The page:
As indicated, the first layer is adapted for securement to a tire surface, and comprises an elastomeric material. Preferably, the first layer comprises a vulcanizable rubber latex coating, and most preferably comprises uncured, cushioned gum rubber, which provides for securement of the applique to a tire surface. Most suitably, the first layer is vulcanizable within the range of atmospheric temperatures, and in this sense is pressure sensitive.
The first layer of the tire applique is normally covered with a removable layer of Holland cloth 15a, or a similar fabric. The cloth serves the purpose of protecting the raw surface of the first layer prior to use of the applique. The protective cloth is stripped from the first layer just prior to application of the applique to the tire surface. In the process for marking the tire, an area of the outside of the tire wall surface, slightly exceeding the size of the applique, is buffed. The surface is then further prepared by applying a rubber solvent to dissolve a surface layer of the tire, following which the solvent and dissolved rubber are scraped off to leave a substantially non-oxidized surface.
The cloth backing is removed from the first layer of the applique, and the applique is pressed over the prepared surface of the tire. Normal hand pressure is typically sufficient to bring the raw surface into intimate contact with the prepared surface of the tire so as to fix the applique permanently on the tire. However, a tool such as a roller may be employed to insure uniform pressure over the entire surface of the applique. When the applique is so affixed to the tire, the applique becomes vulcanized thereto under atmospheric temperature without any heat otherwise having to be employed. Alternatively, the applique may be applied by removing the cloth backing, applying a suitable adhesive to the tire surface, and pressing the applique onto the adhesive. The latter procedure is considered less desirable, however, since the applique in that instance does not become integrally mounted with the tire surface and is therefore more easily removed without difficulty and without detection.
In accordance with the preferred process for marking a tire, the raw surface of the first layer of the applique is vulcanized to the tire and becomes an integral part thereof. The applique cannot thereafter be removed except by abrading or buffing it away, leaving a tell tale tire surface indicating the removal.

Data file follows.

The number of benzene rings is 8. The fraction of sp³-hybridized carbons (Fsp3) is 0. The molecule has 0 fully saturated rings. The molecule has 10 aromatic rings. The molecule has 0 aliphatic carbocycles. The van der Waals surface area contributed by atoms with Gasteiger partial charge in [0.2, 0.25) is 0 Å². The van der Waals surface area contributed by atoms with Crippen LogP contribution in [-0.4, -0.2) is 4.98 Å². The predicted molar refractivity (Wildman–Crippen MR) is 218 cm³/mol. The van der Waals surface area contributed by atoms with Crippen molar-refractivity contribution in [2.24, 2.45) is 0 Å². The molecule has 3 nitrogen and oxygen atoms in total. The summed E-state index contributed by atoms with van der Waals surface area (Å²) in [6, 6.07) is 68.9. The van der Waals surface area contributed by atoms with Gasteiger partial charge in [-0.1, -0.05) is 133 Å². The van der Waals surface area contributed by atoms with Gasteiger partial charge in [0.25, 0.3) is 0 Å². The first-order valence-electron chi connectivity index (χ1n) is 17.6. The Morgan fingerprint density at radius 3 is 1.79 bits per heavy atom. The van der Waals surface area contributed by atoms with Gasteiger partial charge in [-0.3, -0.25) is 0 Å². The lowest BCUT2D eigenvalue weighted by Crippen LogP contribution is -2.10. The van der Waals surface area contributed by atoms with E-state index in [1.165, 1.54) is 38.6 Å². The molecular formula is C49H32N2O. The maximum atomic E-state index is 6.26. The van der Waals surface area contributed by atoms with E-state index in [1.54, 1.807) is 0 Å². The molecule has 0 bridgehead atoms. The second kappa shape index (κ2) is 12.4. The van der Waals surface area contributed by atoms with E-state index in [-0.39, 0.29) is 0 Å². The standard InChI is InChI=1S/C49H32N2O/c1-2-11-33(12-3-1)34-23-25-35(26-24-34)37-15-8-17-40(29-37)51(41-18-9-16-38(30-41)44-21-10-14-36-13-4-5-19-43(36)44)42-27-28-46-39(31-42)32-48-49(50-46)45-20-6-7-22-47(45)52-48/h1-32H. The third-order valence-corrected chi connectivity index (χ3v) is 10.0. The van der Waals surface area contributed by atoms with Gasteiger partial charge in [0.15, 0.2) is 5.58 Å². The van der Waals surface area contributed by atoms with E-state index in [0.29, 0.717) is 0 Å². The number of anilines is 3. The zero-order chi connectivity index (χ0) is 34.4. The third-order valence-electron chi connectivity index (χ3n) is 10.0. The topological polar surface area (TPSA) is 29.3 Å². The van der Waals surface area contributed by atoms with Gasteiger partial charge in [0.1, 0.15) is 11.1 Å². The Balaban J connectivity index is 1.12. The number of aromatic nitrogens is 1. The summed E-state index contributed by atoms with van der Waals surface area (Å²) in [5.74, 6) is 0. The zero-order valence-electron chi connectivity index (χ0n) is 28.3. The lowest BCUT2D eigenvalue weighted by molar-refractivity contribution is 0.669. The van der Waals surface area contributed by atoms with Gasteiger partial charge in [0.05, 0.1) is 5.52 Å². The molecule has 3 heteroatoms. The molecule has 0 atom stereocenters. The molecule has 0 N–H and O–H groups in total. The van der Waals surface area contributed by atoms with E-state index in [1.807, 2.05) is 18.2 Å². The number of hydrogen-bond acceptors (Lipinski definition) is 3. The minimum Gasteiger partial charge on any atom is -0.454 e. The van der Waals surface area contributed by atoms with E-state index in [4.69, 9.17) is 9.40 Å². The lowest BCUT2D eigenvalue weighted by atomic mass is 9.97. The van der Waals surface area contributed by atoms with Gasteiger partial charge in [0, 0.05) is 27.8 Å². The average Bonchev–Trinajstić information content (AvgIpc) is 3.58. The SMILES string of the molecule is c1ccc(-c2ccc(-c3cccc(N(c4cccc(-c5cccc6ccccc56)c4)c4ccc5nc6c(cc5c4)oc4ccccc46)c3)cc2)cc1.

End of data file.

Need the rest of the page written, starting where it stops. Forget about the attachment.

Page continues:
The applique preferably has its margins beveled to prevent scuffing of the applied material when the tire scrapes against curbs and the like. The beveled surface also gives the applique a more attractive appearance. In addition, the several layers of the applique may be provided in contrasting colors, and the bevel then provides a conspicuous outline for the applique which is both attractive and more easily located.
The second layer of the applique comprises a stamping material secured to the first layer, typically by vulcanization therewith. Again, the integral connection, as by vulcanizing, between the several layers of the applique provides further assurance that the applique will remain intact, and will be difficult to remove without detection. The second layer of material is sized at a sufficient depth to receive the third layer of material which is stamped thereon. The second layer preferably comprises an elastomeric material, and may suitably consist of an elastomer or synthetic rubber. Natural rubber may be used as the second layer, but is considered less desirable since it does not receive hot stamping of the third layer as well as synthetic rubber or other elastomers. Preferably, the second layer comprises synthetic rubber or a plastic material, and a preferred material for the second layer is Norsorex polynorbornene, available from the American Cyanamid Company, Boundbrook, N.J. 08805.
The third layer of the tire applique comprises a data material stamped to the second layer. The data material layer may comprise a variety of materials capable of being stamped to the second layer, as known in the art, and is most desirably a foil leaf material. In further preference, the data material is hot stamped to the second layer, which is particularly desirable for a third layer comprising a foil leaf material.
The stamping process is well understood in the art, and equipment particularly suited for the procedure is readily available such as from Kensol-Osenmark, Inc., 40 Melville Park Road, Melville, N.Y. 11746. In the preferred hot stamping procedure, the stamping die is mounted in a heated head of a press. The tire applique is positioned on the work table of the press directly below the die. The leaf material is positioned between the die and the applique. When the die is brought into contact with the applique under pressure, the heat transfers the leaf material into depressions (FIG. 3) made in the applique by the die. In this manner, the tire applique may be produced with a great variety of designs and informational data being provided. For example, identifying numbers may be combined with various trademarks, trade names, logos and other words or designs to provide an attractive and informative marking for the tires and the like. Various colors and combinations may be employed in preparing the tire applique.